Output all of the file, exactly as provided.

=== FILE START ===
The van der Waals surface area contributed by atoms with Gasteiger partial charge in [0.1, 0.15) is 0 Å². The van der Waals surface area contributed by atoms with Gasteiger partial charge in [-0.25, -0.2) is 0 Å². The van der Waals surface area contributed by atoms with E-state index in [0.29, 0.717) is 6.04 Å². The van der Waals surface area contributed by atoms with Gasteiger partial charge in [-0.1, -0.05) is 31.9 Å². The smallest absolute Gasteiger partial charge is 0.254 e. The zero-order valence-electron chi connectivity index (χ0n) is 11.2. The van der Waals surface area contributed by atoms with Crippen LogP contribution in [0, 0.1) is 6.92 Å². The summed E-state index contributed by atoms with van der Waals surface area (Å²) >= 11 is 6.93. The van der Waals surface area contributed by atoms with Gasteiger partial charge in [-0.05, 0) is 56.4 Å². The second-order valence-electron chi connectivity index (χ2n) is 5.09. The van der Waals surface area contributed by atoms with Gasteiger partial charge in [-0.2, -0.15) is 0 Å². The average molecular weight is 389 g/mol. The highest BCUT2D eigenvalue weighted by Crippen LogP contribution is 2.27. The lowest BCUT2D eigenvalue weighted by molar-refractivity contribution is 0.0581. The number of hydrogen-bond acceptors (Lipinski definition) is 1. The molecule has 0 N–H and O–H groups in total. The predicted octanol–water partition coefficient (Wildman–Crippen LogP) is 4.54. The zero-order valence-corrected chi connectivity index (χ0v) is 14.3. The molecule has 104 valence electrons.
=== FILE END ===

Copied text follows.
The van der Waals surface area contributed by atoms with Gasteiger partial charge in [0.1, 0.15) is 0 Å². The van der Waals surface area contributed by atoms with Gasteiger partial charge in [-0.25, -0.2) is 0 Å². The van der Waals surface area contributed by atoms with E-state index in [0.29, 0.717) is 6.04 Å². The van der Waals surface area contributed by atoms with Gasteiger partial charge in [-0.1, -0.05) is 31.9 Å². The smallest absolute Gasteiger partial charge is 0.254 e. The zero-order valence-electron chi connectivity index (χ0n) is 11.2. The van der Waals surface area contributed by atoms with Crippen LogP contribution in [0, 0.1) is 6.92 Å². The summed E-state index contributed by atoms with van der Waals surface area (Å²) >= 11 is 6.93. The van der Waals surface area contributed by atoms with Gasteiger partial charge in [-0.05, 0) is 56.4 Å². The second-order valence-electron chi connectivity index (χ2n) is 5.09. The van der Waals surface area contributed by atoms with Gasteiger partial charge in [-0.2, -0.15) is 0 Å². The average molecular weight is 389 g/mol. The highest BCUT2D eigenvalue weighted by Crippen LogP contribution is 2.27. The lowest BCUT2D eigenvalue weighted by molar-refractivity contribution is 0.0581. The number of hydrogen-bond acceptors (Lipinski definition) is 1. The molecule has 0 N–H and O–H groups in total. The predicted octanol–water partition coefficient (Wildman–Crippen LogP) is 4.54. The zero-order valence-corrected chi connectivity index (χ0v) is 14.3. The molecule has 104 valence electrons.